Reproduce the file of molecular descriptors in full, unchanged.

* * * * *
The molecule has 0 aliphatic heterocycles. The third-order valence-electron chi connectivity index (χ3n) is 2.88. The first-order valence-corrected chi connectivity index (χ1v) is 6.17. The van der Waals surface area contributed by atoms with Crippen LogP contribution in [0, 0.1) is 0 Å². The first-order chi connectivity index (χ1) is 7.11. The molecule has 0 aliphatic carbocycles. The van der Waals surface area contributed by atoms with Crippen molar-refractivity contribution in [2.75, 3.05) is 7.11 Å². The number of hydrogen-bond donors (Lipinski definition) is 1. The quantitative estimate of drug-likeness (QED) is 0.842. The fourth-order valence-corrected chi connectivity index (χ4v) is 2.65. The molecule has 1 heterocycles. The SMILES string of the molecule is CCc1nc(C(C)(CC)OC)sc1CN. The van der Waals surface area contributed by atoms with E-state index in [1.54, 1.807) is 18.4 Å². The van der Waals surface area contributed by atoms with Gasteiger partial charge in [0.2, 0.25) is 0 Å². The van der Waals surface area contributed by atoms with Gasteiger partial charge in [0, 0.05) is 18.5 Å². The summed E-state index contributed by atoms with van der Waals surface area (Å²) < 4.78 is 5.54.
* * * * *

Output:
The molecule has 0 aliphatic heterocycles. The third-order valence-electron chi connectivity index (χ3n) is 2.88. The first-order valence-corrected chi connectivity index (χ1v) is 6.17. The van der Waals surface area contributed by atoms with Crippen LogP contribution in [0, 0.1) is 0 Å². The first-order chi connectivity index (χ1) is 7.11. The molecule has 0 aliphatic carbocycles. The van der Waals surface area contributed by atoms with Crippen molar-refractivity contribution in [2.75, 3.05) is 7.11 Å². The number of hydrogen-bond donors (Lipinski definition) is 1. The quantitative estimate of drug-likeness (QED) is 0.842. The fourth-order valence-corrected chi connectivity index (χ4v) is 2.65. The molecule has 1 heterocycles. The SMILES string of the molecule is CCc1nc(C(C)(CC)OC)sc1CN. The van der Waals surface area contributed by atoms with E-state index in [1.54, 1.807) is 18.4 Å². The van der Waals surface area contributed by atoms with Gasteiger partial charge in [0.2, 0.25) is 0 Å². The van der Waals surface area contributed by atoms with Gasteiger partial charge in [0, 0.05) is 18.5 Å². The summed E-state index contributed by atoms with van der Waals surface area (Å²) < 4.78 is 5.54.